Getting your voice heard

In the coming months, we want to see assurances that existing consumer rights, such as rules on mobile roaming or flight compensation, and protections, such as food and product safety, will not be watered down. And we also want to see the Government setting out how consumers will benefit as we start to forge new relationships outside of the EU.​

​These assurances are critical because consumer confidence​ is critical to the UK economy. And this is why ​putting consumer needs ​at the centre of the negotiations ​is critical for the UK.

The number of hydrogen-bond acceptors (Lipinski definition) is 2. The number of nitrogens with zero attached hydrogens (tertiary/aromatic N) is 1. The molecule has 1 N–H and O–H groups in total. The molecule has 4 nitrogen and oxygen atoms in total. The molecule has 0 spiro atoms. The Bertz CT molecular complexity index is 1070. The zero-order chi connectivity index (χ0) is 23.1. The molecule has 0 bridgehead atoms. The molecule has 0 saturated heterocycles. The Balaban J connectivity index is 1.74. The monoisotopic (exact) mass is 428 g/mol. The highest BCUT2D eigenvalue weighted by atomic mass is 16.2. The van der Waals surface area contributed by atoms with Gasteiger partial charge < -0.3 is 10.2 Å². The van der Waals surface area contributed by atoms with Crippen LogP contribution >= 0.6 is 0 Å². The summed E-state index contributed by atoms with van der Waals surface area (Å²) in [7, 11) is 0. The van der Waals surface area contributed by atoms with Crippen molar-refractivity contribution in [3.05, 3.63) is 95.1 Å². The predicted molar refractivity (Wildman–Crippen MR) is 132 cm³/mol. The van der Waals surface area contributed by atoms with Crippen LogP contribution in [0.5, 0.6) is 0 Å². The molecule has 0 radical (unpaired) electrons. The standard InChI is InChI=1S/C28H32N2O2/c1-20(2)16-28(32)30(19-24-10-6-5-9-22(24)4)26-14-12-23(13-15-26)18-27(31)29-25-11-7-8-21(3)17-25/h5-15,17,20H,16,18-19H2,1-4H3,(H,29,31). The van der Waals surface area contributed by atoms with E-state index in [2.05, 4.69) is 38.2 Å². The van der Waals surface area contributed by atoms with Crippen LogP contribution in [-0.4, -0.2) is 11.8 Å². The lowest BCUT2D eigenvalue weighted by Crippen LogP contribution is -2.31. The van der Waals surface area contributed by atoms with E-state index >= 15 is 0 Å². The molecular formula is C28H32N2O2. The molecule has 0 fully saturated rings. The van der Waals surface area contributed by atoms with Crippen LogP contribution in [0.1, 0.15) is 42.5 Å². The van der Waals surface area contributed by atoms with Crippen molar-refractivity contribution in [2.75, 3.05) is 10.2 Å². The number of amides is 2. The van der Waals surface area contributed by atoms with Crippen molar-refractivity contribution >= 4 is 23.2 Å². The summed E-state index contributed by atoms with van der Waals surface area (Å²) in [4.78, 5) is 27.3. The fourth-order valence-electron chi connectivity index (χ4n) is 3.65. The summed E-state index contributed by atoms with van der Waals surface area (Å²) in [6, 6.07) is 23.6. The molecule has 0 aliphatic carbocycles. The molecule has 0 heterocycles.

As we continue to form our position on a number of issues related to Brexit, we’re keen to hear from you what you think it’s important for us to focus on. Do you agree with the findings of our survey? Is there anything that you think is missing?

Norman Heslip says:
15 December 2016

The People voted to leave the EU back in June, why are the house of lords making it tough for us to just leave and run our own country, after all we have had 43 years being in the EU, there is no such thing as a hard or soft brexit, we just want to get on with being independant and do business with a multitude of countries for import and export, so what is going on stop causing delay’s and get on with getting us out of the EU once and for all time thank you.

Alan Chapman says:
15 December 2016